Condemning or condoning the perpetrators ? : International humanitarian law and attitudes toward wartime violence
Geoffrey P. R. Wallace
Host item entries:
Law & social inquiry, Vol. 44, issue 1, February 2019, p. 192-226
Bibliography : p. 221-226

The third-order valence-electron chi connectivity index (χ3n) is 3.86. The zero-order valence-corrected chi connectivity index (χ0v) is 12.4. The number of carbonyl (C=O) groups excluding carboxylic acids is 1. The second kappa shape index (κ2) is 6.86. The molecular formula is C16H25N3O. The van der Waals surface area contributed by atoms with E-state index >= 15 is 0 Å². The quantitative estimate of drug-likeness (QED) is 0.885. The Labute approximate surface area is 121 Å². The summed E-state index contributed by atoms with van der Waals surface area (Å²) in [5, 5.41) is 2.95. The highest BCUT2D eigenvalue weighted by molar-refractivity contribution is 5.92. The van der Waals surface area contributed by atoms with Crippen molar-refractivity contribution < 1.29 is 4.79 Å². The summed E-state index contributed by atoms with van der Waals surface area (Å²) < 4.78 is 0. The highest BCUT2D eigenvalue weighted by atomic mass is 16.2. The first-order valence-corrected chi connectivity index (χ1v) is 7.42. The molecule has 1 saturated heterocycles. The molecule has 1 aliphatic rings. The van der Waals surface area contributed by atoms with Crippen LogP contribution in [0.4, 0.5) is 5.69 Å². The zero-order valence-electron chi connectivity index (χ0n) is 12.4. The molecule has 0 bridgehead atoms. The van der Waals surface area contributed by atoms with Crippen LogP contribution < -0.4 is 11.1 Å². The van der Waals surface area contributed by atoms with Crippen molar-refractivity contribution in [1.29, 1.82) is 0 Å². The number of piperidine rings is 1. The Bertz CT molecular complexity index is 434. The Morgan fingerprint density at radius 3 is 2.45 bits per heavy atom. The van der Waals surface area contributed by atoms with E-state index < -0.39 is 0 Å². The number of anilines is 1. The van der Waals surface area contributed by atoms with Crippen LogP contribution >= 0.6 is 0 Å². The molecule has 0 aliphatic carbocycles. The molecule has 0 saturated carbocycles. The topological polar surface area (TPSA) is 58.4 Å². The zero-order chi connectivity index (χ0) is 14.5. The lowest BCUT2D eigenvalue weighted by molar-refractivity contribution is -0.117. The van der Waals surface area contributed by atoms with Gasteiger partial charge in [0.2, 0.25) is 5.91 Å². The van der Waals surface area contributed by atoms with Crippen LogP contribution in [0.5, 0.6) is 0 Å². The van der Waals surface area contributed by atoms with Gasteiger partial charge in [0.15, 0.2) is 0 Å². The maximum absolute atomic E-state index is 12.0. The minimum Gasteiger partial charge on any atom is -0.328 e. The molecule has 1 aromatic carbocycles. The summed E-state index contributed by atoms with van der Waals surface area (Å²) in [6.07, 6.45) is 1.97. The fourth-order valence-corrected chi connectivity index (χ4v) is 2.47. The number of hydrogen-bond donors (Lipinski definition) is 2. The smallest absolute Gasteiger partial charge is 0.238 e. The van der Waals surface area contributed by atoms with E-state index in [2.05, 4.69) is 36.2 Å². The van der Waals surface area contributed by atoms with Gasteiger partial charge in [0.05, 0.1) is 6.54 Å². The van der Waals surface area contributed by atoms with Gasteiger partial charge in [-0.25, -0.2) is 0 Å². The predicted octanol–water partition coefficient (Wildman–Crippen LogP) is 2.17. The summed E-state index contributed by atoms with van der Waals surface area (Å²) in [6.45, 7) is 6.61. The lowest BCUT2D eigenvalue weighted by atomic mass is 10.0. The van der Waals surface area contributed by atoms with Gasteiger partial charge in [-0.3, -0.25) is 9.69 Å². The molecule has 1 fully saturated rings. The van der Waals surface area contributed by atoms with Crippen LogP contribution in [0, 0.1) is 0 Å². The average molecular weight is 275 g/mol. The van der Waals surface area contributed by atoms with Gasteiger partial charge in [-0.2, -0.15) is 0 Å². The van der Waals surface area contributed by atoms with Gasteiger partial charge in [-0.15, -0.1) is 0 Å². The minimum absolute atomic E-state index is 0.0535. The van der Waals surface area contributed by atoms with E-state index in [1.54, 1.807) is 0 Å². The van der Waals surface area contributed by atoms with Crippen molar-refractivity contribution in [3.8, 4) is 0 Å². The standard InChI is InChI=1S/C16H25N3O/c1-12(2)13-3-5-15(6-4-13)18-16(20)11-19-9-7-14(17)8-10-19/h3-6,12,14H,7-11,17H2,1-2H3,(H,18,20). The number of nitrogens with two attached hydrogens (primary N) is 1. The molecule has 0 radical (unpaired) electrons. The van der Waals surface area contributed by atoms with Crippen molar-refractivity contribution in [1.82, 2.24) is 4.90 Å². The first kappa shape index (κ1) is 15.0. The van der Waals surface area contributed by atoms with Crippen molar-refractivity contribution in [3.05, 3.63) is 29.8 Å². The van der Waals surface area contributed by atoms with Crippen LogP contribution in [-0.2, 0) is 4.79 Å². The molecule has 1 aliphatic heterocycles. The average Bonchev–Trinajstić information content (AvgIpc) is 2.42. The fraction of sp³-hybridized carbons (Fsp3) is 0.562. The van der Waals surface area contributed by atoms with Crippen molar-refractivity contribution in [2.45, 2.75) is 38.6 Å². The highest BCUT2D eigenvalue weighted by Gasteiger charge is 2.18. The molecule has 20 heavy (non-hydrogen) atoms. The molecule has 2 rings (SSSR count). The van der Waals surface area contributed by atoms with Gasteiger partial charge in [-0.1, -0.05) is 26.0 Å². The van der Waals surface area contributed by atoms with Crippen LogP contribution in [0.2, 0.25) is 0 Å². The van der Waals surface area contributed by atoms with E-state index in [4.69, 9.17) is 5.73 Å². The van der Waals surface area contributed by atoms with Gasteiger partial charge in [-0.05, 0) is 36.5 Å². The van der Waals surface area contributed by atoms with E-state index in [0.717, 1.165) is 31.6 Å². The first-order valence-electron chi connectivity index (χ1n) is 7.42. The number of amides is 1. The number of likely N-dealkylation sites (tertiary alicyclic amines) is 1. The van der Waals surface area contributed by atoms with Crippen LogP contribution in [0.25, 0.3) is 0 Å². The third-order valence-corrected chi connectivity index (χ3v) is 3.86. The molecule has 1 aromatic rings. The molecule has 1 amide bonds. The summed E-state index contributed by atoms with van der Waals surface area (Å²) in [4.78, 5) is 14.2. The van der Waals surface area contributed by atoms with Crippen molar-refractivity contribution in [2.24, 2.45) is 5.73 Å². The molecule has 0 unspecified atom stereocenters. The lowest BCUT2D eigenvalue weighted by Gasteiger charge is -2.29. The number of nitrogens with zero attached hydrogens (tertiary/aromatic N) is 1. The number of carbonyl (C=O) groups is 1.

What are the implications of international law for attitudes toward wartime violence? Existing research offers contrasting views on the ability of international legal principles to shape individual preferences, especially in difficult situations involving armed conflict. Employing cross-national survey evidence from several conflict and post-conflict countries, this article contributes to this debate by evaluating the relationship between individuals’ knowledge of the laws of war and attitudes toward wartime conduct. Findings show that exposure to international law is associated with a significant reduction in support for wartime abuses, though the results are stronger for prisoner treatment than for targeting civilians. Analysis further reveals that legal principles generate different expectations of conduct than alternative value systems that are rooted in strong moral foundations regarding the impermissibility of wartime abuses. The findings are relevant for understanding the relationship between international law and domestic actors, and how legal principles relate to the resort to violence.
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